Good news: GOP, conservative leaders, tea partiers all planning separate right-wing manifestos

Actually, the GOP’s manifesto is a list of policies they plan to enact if they take back Congress, but close enough.

Senate Republicans will lay out a 10-point election year agenda this spring, Sen. John McCain (R-Ariz.) suggested on Tuesday morning.

McCain said Republicans would craft a list of 10 legislative pledges which they would seek to enact within the first 60 days of taking back control of Congress, if they were to do so in this fall’s elections.

“We Republicans have to provide — and we will later this spring — a positive vision with what we want to do for the country,” McCain said during an interview on KFYI radio in Arizona.

The Arizona senator said that those 10 promises could include things such as a balanced budget amendment to the Constitution, and absolute cuts in federal spending.

Let’s count up the documents in the works: (1) The GOP’s policy list; (2) tea partiers’ “Contract from America”; (3) the “Mount Vernon manifesto” being drafted by conservative leaders; (4) Boehner’s “Contract with America” redux; and (5) whatever it is that Michael Steele and the RNC are reportedly drafting. On top of that you’ve got (6) the 2008 Republican Party platform, which the RNC recently reaffirmed as an informal litmus test for prospective Republican candidates, and of course (7) influential freelance statements of principles like Glenn Beck’s 9-12 Project.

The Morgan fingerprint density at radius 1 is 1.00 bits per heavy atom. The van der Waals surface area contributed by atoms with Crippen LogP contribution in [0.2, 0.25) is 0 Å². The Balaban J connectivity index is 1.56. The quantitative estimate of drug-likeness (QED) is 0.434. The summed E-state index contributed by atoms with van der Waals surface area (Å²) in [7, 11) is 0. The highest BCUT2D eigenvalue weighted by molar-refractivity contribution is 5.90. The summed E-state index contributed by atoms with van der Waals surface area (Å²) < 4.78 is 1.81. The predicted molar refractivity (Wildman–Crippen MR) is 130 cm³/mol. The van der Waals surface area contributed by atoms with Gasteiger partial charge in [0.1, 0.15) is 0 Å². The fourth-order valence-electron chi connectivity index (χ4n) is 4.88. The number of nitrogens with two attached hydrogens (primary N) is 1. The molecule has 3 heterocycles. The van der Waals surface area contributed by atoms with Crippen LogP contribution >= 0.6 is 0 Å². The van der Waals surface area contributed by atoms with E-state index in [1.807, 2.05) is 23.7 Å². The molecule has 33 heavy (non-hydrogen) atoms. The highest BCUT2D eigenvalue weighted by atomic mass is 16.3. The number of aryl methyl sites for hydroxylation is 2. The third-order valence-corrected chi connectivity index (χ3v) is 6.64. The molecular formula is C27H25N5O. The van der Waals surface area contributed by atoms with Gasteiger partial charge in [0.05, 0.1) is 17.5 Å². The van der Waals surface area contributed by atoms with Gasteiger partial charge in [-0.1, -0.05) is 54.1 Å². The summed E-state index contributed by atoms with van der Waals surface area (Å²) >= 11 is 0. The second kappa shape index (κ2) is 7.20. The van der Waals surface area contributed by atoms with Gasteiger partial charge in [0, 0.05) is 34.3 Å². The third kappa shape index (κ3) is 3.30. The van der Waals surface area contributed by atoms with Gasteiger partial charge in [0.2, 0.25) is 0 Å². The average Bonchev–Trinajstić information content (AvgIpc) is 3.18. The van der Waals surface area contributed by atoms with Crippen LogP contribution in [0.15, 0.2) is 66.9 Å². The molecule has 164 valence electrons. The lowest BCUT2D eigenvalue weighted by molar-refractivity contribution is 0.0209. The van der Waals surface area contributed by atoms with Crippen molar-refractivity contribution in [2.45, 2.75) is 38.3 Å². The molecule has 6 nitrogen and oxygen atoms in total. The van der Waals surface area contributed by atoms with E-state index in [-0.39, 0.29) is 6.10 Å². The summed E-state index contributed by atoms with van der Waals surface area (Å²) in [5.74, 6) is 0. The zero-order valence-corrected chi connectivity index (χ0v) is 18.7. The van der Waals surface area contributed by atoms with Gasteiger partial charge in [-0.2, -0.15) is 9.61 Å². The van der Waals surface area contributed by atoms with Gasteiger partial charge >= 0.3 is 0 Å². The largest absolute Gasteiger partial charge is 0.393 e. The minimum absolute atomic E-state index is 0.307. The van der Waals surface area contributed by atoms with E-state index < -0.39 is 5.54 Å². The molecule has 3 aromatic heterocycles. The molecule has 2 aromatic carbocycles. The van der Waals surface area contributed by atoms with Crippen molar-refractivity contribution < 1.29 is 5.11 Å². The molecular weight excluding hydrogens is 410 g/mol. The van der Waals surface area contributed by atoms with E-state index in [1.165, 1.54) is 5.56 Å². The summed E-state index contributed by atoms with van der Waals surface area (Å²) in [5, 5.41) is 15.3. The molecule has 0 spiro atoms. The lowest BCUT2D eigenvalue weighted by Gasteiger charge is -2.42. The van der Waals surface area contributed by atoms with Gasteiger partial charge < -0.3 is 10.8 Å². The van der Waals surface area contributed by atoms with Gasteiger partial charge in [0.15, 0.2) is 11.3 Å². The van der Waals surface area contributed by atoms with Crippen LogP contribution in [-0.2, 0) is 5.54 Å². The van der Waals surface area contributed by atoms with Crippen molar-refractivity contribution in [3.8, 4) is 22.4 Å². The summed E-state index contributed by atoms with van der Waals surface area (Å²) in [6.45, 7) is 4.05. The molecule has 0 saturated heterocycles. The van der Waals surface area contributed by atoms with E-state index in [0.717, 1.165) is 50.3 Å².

I understand the impetus behind all this — grassroots conservatives don’t trust the GOP and want to try to bind congressional leaders as best they can to core concerns — but you’re guaranteeing yourself the sort of disappointment that the left is now struggling with vis-a-vis the Blue Dogs. Progressives thought that 60 Democrats meant 60 liberals, or at least 50 liberals plus 10 weak-tea centrists who could be bullied, but of course it hasn’t played out that way. The balance of power is in the center, which is why people like Lieberman continue to be able to dictate terms to Harry Reid. When the GOP regains power (and even in 2012 or 2014, it’s unlikely to be with a 60-seat majority), they’ll face the same problem with Snowe and Collins and Scotty B. Point being, you’re going to have to water down conservative programs to keep moderates like them in the fold or draw off people like Ben Nelson, and watering down programs necessarily means compromising on core principles sometimes. Unless you think you can elect 60 hardcore Reagan Republicans — which, I hasten to add, even Reagan couldn’t do while the Reagan revolution was in full swing — you’re bound to see those principles betrayed. Which isn’t the end of the world: It helps to stick a firm stake in solid conservative ground so that the Republican chieftains who are leashed to it don’t stray too far. But they will stray, because they have to in order to pass legislation. We’re all on the same page about that, yes?

Exit question: What do you guys think about the proposed planks for the “Contract from America”? I like the term limits and sunset provisions, not so crazy about the kooky line that the tax code can’t be longer the Constitution.

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